Most importantly, seek professional medical attention as soon as possible.
For more detailed info on how to treat hypothermia, click here.
Frostbite is another potentially serious condition caused by exposure to the cold. It occurs when the skin and underlying tissues become frozen. It’s most likely to occur when skin is exposed to freezing temperatures or winds.
There are 3 stages of frostbite. These are frostnip, superficial frostbite and deep frostbite (in order from least to most severe).
Keep an eye out for the following symptoms:
- Discolored skin (usually red but can also be shades of blue, gray, yellow purple or brown).
- Hard and waxy skin.
- Tingling sensation.
- Difficulty moving joints or muscles.
How To Treat Frostbite
Once you suspect that you or a friend has frostbite, try your best to quickly protect the affected area from the cold. Remove any wet clothing and give the person a pain reliever if they need it. Keep an eye on the affected area to see if it returns to its normal color.
If the condition doesn’t seem to be improving, you’ll need to seek medical attention. For more information on frostbite, click here.
Eat Enough Calories & Pack The Right Food
Before you hit the trail, make sure you eat a nice hearty meal. Your body needs nutrients and calories to use as fuel. Hiking on an empty stomach is never a good idea, especially in cold weather.
If you want to eat during your hike, bring small, high calorie snacks like granola bars. The longer you stop to eat something, the colder you’ll get.
You can also bring some soup or hot chocolate in an insulated thermos. This will serve as a nice warm treat in the middle of your frigid hike.
Research The Area
Hiking blindly is never a good idea. Do your homework and research the trail before you even leave your house.
Hiking trails usually contain far more obstacles in the winter. These can range from fallen trees to icy paths to untraversable sections of trail. A climb that was easy in the spring may be a treacherous death trap in the winter. Check out online forums for updated information and talk to local park rangers if you can.
Also, snow and ice can make trail markers difficult to find. Study your map before hiking and check it consistently during your trek.
When hiking in the winter, you also need to beware of avalanches. These devastating natural disasters kill about 27 people each year in the U.S. alone.
Know the risk of an avalanche in your area. You can visit Avalanche.org for more information on the topic.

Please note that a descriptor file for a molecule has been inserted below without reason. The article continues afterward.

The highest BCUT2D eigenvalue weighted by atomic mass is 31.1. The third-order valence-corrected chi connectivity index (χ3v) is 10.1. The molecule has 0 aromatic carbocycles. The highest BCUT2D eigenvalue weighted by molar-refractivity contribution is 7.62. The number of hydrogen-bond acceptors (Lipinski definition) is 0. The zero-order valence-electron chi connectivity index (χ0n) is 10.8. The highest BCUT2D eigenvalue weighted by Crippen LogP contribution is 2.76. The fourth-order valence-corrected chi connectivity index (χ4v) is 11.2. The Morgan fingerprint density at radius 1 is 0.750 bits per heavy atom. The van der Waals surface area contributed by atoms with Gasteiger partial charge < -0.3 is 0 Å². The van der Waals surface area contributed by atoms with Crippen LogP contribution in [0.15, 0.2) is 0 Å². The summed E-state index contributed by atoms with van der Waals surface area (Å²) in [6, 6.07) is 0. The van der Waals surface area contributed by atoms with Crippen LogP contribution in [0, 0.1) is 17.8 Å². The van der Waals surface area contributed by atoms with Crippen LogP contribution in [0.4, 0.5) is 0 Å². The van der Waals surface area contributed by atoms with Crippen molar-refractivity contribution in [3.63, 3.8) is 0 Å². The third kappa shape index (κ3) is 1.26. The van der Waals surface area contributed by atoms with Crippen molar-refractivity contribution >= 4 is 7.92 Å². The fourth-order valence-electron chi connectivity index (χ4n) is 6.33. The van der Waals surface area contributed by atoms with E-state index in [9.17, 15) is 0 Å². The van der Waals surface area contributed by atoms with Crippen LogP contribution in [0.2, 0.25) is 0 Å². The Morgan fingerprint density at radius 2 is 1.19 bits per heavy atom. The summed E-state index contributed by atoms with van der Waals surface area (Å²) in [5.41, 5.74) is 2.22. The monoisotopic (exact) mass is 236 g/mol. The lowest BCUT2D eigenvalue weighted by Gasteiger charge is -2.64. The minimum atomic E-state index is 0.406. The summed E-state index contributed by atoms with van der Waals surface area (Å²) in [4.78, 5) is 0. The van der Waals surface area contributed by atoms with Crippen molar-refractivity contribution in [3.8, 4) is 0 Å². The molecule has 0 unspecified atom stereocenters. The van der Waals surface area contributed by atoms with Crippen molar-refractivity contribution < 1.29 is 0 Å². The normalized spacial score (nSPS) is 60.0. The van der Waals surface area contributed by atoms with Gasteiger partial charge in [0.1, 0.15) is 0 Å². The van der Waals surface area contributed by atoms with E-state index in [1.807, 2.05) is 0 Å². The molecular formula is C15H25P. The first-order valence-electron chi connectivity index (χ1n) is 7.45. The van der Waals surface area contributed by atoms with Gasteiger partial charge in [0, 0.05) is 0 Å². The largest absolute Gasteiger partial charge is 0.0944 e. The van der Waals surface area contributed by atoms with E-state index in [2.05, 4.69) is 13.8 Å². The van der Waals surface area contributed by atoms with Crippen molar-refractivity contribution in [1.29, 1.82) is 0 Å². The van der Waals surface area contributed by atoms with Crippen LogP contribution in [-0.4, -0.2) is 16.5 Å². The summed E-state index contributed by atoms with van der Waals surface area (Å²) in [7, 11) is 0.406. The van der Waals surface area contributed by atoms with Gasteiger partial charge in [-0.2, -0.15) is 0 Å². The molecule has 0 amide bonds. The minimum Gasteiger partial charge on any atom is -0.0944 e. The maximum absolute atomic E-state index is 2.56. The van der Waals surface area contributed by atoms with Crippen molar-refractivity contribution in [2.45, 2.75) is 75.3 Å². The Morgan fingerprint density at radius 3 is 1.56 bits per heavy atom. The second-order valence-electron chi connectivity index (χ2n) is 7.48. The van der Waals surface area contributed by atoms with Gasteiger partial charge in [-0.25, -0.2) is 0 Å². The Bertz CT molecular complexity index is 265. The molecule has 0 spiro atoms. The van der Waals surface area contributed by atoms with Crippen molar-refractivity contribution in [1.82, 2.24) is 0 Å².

Commonly Overlooked Factors When Hiking In The Winter
Now that we’ve covered all the basics, let’s discuss some key pieces of information that many hikers forget about.
Winter Days Are Shorter
In the winter, you have less hours of sunlight. You need to take this into consideration when planning a hike.
Plan to hit the trail early and give yourself lots of time to get back before the sun sets. Even if you expect to return before nightfall, you should always pack a flashlight or headlamp just in case.
Remember that winter hikes usually take longer than they do in the summer because of limited visibility, covered trails, difficult terrain and other factors.
Sunscreen & Sunglasses Are Still Important
Even if it’s overcast, windy and freezing out, there’s still a sun up in the sky. While it’s less harsh than the summer months, sunburn is still a possibility in the winter.
Also, when the sun reflects off of snow, it can be blindingly bright. Keep a good pair of sport sunglasses with you to protect your eyes.
Electronics Are Sensitive To The Cold
When your electronic gadgets are exposed to the cold for too long, they may stop working. Keep your electronics close to your body or inside a well-insulated bag so that they stay warm.
You may also want to bring some spare batteries as backup.
Tips For Camping in Winter Weather
Camping in cold weather presents a whole new set of challenges. It requires lots of planning and coordination.
Choosing the right tent is the first step. You’ll need to find a well insulated, dome-shaped shelter with strong tent poles. Also, look for a storage vestibule. You can click here to read more on how to choose a tent for cold weather.
Choosing the right location to set up camp is important as well. Try to steer clear of open fields- that’s where you’ll get lots of cold wind. You should also avoid camping near bodies of water.
Plan for minimal entrances/exits from your tent. The more you go in and out of your shelter, the more cold air you’ll let inside. Do everything that you need to do before entering. Secure the tent stakes and guylines. Attach your rainfly. Go to the bathroom if you need to. Take off all of your wet clothes and then you can enter your tent.
Invest in a tent heater or tent stove. When temperatures are low, you’ll need all the help you can get. A quality tent heater can warm up your shelter in minutes. You can also use a wood-burning tent stove to generate heat, but you need to make sure it’s compatible with your tent.
The Bottom Line:
The cold is not for everyone. When temperatures are below freezing, it can be hard to even leave your home. However, if you can handle the freeze, a brisk winter hike can be an awesome experience.
Once you understand the potential dangers of cold weather hiking and know the ways to avoid them, you’re ready for some winter backpacking.